Companies that learn how to improve management of their supply chain will become the new success stories in the global marketplace. Benchmarking studies show significant cost differences between organizations that exhibit best-in-class performance and those with average performance.
Source: Supply Chain Council

What challenges do companies face as they try to improve SCM?

Improving a process as complex as the supply chain can be daunting, as companies are challenged with finding ways to meet ever-rising customer expectations at a manageable cost. To do so, businesses must identify which parts of their supply chain process are not competitive, understand which customer needs are not being met, establish improvement goals, and rapidly implement necessary improvements.

Industry has long lacked a standard way to measure supply chain performance. Because of this, manufacturers and service providers were unable to use a common assessment tool — benchmarking — in the effort to improve their performance. Moreover, the lack of a common means to describe supply chain processes rendered software selection difficult and usually expensive.

Instead of finding the right tools for improving specific competitive gaps, businesses often made huge investments in software that failed to address their particular problem. All too often, available software products forced companies (often unwittingly) to revamp their supply chain processes to suit some default criteria.
Source: Supply Chain Council

What kinds of jobs (and salaries) are available for SCM graduates?

SCM majors are prepared for entry-level positions in purchasing or logistics such as a buyer, purchasing analyst, inventory control, or traffic analyst with a career track to the vice president of procurement, operations, or logistics. Firms from around the country and in all sectors of the economy, public and private, manufacturing, service, health care, retail, etc. recruit SCM graduates. Starting salaries range from $23,500 - $58,500, with and average of about $39,500.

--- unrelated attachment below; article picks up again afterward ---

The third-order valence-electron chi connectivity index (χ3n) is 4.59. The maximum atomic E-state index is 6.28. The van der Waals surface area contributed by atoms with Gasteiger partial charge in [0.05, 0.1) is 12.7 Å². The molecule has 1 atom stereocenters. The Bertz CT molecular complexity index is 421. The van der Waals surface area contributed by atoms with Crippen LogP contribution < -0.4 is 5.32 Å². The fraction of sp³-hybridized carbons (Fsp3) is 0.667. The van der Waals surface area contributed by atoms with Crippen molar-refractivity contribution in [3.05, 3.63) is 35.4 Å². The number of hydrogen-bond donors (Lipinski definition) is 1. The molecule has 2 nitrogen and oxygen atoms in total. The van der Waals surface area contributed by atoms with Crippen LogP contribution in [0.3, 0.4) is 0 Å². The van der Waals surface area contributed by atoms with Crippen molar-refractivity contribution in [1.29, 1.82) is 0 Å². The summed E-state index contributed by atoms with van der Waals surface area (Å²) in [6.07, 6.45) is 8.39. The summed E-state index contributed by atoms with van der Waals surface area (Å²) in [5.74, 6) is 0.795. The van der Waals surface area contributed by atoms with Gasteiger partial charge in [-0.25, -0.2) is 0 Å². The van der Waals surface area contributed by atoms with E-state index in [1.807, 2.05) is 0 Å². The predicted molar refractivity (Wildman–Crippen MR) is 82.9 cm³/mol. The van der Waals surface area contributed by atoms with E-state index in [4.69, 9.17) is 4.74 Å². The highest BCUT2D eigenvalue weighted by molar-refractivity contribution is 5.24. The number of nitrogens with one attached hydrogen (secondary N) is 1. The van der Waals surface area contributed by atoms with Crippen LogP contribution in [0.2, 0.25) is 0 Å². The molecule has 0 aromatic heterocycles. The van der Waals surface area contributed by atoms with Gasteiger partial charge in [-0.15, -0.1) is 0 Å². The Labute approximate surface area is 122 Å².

Listed below are brief descriptions of a few of the typical entry-level positions:

  • Planner or Analyst - Uses analytical and quantitative methods to understand, predict, and enhance supply chain processes. Responsible for assembling data, analyzing performance, identifying problems, and developing recommendations that support the management of a supply chain.
  • Buyer - Works with internal customers (marketing, production, operations, etc.) and external suppliers to efficiently and effectively manage the purchasing process for the goods and services needed by the company. Responsible for identifying sources of supply, evaluating and selecting suppliers, negotiating contracts, and managing relationships with suppliers.
  • Inventory Specialist - Develops and implements plans to optimize inventory cost and customer service goals. Responsible for inventory quality and accuracy, coordinates physical inventory process and cycle counts, monitors inventory flow through the system, and works on stock location and order picking strategies to optimize work flow, space utilization, and labor productivity in distribution facilities.
  • Materials Planner, Materials Analyst - Manages raw materials and/or components needed for manufacturing. Responsible for inbound inventory levels. Coordinates with purchasing, manufacturing and supplier to ensure reliable, cost-efficient delivery of the raw materials to the production line. May be responsible for receiving, warehousing, scheduling, and inbound transportation.
  • Transportation Coordinator, Traffic Analyst - Evaluates, selects, and manages transportation carriers for inbound goods. Manages relationships with carriers and internal customers to ensure the timely delivery of goods.
  • Production Coordinator, Scheduler, Operations Planner/ Analyst - Uses scheduling and forecasting abilities, knowledge of statistical process control, and interpersonal skills. Responsible for coordinating daily production schedules and forecasting future production needs.

Source: Arizona State University , W.P. Carey School of Business

Is there a typical career path in SCM?

There is no standard career path in SCM. Your journey will be as unique as you want it to be and will likely involve a great deal of variety. You're sure to gain experience in a number of different positions and departments within the organization. You may also move between organizations, industries, and types of employers (logistics services providers, manufacturers, consulting firms, and retailers) during your career. The keys to a success career include:

  • Building transferable skills that will serve you well in multiple positions